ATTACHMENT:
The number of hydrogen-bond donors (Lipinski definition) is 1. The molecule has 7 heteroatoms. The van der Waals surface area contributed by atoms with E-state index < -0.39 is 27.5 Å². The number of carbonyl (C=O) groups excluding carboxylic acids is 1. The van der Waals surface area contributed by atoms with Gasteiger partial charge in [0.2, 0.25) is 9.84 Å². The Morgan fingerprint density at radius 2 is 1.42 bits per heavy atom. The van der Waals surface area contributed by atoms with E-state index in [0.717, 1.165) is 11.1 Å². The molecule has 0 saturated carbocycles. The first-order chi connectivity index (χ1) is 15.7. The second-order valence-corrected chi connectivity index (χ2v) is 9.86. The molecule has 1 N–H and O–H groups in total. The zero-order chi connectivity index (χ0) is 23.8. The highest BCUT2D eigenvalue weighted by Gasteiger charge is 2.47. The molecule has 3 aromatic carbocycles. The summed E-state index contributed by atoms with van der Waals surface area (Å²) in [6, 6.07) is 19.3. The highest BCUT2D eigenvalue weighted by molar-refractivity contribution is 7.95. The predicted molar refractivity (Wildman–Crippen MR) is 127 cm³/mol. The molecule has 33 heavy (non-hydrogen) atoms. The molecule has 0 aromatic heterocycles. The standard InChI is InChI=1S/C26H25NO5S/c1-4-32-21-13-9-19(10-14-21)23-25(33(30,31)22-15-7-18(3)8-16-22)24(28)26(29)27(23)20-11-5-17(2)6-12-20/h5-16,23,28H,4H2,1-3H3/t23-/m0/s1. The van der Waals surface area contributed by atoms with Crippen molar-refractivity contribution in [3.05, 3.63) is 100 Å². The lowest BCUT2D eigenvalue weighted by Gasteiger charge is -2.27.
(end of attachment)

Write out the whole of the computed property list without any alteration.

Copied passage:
The number of hydrogen-bond donors (Lipinski definition) is 1. The molecule has 7 heteroatoms. The van der Waals surface area contributed by atoms with E-state index < -0.39 is 27.5 Å². The number of carbonyl (C=O) groups excluding carboxylic acids is 1. The van der Waals surface area contributed by atoms with Gasteiger partial charge in [0.2, 0.25) is 9.84 Å². The Morgan fingerprint density at radius 2 is 1.42 bits per heavy atom. The van der Waals surface area contributed by atoms with E-state index in [0.717, 1.165) is 11.1 Å². The molecule has 0 saturated carbocycles. The first-order chi connectivity index (χ1) is 15.7. The second-order valence-corrected chi connectivity index (χ2v) is 9.86. The molecule has 1 N–H and O–H groups in total. The zero-order chi connectivity index (χ0) is 23.8. The highest BCUT2D eigenvalue weighted by Gasteiger charge is 2.47. The molecule has 3 aromatic carbocycles. The summed E-state index contributed by atoms with van der Waals surface area (Å²) in [6, 6.07) is 19.3. The highest BCUT2D eigenvalue weighted by molar-refractivity contribution is 7.95. The predicted molar refractivity (Wildman–Crippen MR) is 127 cm³/mol. The molecule has 33 heavy (non-hydrogen) atoms. The molecule has 0 aromatic heterocycles. The standard InChI is InChI=1S/C26H25NO5S/c1-4-32-21-13-9-19(10-14-21)23-25(33(30,31)22-15-7-18(3)8-16-22)24(28)26(29)27(23)20-11-5-17(2)6-12-20/h5-16,23,28H,4H2,1-3H3/t23-/m0/s1. The van der Waals surface area contributed by atoms with Crippen molar-refractivity contribution in [3.05, 3.63) is 100 Å². The lowest BCUT2D eigenvalue weighted by Gasteiger charge is -2.27.